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IIHF backs Russia’s participation in Pyeongchang Olympics

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The International Ice Hockey Federation doesn’t want to see hockey suffer at the 2018 Pyeongchang Winter Olympics.

With the International Olympic Committee set to rule on whether Russia can compete at the 2018 Pyeongchang Winter Games next week, the IIHF threw its support behind Russia’s “clean” athletes on Tuesday.

The IIHF released a statement on the matter on Tuesday, stating that they “oppose” the use of collective punishment in what they called a “unanimous opinion.”

The IOC will rule on the matter on Dec. 5.

The statement, which can be read in full below, said that “punitive measures” the IOC is seeking against Russia would put the “health of ice hockey at risk.”

The IIHF Council has reached a unanimous opinion that all clean athletes, including those from Russia, must be permitted to represent their country in the 2018 Olympic Winter Games in PyeongChang.

We oppose the use of collective punishment in the case of Russian athletes. Although we recognize the need to confront doping in sport, Olympic participation should not be used to sanction the many for the actions of the few. In addition, the extent to which the IOC is seeking punitive measures in the case of Russia is putting the health of ice hockey at risk.

Russia’s role in the growth and development of ice hockey cannot be understated. This country forms a pillar on which our sport’s legacy rests upon.

To preserve the integrity of the Olympic ice hockey tournaments, the IIHF in full cooperation with the Russian Ice Hockey Federation and the Kontinental Hockey League initiated a highly structured testing program for the KHL, MHL, and WHL, which went into operation in December 2016 and up to the present has tested nearly 400 Russian players.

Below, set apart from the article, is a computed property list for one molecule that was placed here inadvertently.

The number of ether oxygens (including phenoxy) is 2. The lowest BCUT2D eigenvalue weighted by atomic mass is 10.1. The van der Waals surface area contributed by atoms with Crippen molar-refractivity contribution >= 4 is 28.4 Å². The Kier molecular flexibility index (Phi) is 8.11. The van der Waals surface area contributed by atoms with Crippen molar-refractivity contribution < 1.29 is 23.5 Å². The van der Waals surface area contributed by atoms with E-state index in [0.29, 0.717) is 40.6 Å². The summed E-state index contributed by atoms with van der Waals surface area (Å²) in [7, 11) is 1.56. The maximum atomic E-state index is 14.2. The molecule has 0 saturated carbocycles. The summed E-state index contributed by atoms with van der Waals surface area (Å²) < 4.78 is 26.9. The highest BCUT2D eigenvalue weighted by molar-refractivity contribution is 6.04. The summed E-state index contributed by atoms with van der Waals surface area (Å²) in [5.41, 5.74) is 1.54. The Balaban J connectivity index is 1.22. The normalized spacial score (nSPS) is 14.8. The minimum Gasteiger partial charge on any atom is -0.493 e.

To this effect, the IIHF Council reiterates its position that clean athletes from all qualified Federations should be permitted to go to the 2018 Olympic Winter Games and represent their countries.

“We wanted to outline our position clearly to the IOC, that we are against a collective punishment approach that would unfairly punish many Russian athletes that had nothing to do with doping,” said IIHF President René Fasel in a release.

The potential punishment that could be levied against Russia stems from the Sochi Olympics in 2014.

The World Anti-Doping Agency claims Russia’s athletes were involved in a state-backed doping program to help boost their medal count at their chances of success at their home Games.

Last week, Hockey Canada, along with the hockey federations in Sweden, Finland and the Czech Republic sent a letter to the Kontinental Hockey League, encouraging the league not to withhold its players from the games in protest for the potential sanctions of Russia’s Pyeongchang participation.

The move by the KHL would have a widespread effect on the composition of hockey teams heading to the Games. The CBC reported last week that “sixteen members of Canada’s 25-man-roster at the recent Karjala Cup in Finland play in the KHL, including goalie Ben Scrivens and forwards Wojtek Wolski and Teddy Purcell.”

Fasel said the KHL is obliged to release any players of any nationality.

NHL players will not be permitted to play in the Olympics, which run from Feb. 9 to Feb. 26.


Scott Billeck is a writer for Pro Hockey Talk on NBC Sports. Drop him a line at phtblog@nbcsports.com or follow him on Twitter @scottbilleck

Russian ice hockey player has 2-year doping ban cut

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ZURICH (AP) The International Ice Hockey Federation has slashed a doping ban given to Russian forward Danis Zaripov from two years to six months.

He’s eligible to play again from Thursday.

Zaripov, a Russian Olympian in 2010, was suspended in July for taking the banned substance pseudoephedrine.